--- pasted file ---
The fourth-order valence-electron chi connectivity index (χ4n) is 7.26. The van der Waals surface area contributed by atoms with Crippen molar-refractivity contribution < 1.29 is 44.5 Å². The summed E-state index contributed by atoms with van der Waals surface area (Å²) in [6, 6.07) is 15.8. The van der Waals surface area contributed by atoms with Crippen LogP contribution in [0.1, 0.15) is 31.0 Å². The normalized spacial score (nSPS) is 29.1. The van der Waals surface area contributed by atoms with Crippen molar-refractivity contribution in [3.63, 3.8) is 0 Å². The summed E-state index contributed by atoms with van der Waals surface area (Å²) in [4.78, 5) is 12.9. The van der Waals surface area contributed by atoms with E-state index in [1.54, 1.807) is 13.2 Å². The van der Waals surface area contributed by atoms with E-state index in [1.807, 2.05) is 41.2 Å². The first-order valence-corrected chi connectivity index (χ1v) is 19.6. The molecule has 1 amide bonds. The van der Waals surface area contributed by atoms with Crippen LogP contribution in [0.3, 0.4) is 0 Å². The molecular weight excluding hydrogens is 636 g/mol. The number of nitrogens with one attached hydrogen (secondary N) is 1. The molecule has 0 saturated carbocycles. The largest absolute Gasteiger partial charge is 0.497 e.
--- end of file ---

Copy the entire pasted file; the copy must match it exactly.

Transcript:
The fourth-order valence-electron chi connectivity index (χ4n) is 7.26. The van der Waals surface area contributed by atoms with Crippen molar-refractivity contribution < 1.29 is 44.5 Å². The summed E-state index contributed by atoms with van der Waals surface area (Å²) in [6, 6.07) is 15.8. The van der Waals surface area contributed by atoms with Crippen LogP contribution in [0.1, 0.15) is 31.0 Å². The normalized spacial score (nSPS) is 29.1. The van der Waals surface area contributed by atoms with Crippen molar-refractivity contribution in [3.63, 3.8) is 0 Å². The summed E-state index contributed by atoms with van der Waals surface area (Å²) in [4.78, 5) is 12.9. The van der Waals surface area contributed by atoms with E-state index in [1.54, 1.807) is 13.2 Å². The van der Waals surface area contributed by atoms with E-state index in [1.807, 2.05) is 41.2 Å². The first-order valence-corrected chi connectivity index (χ1v) is 19.6. The molecule has 1 amide bonds. The van der Waals surface area contributed by atoms with Crippen LogP contribution in [0.3, 0.4) is 0 Å². The molecular weight excluding hydrogens is 636 g/mol. The number of nitrogens with one attached hydrogen (secondary N) is 1. The molecule has 0 saturated carbocycles. The largest absolute Gasteiger partial charge is 0.497 e.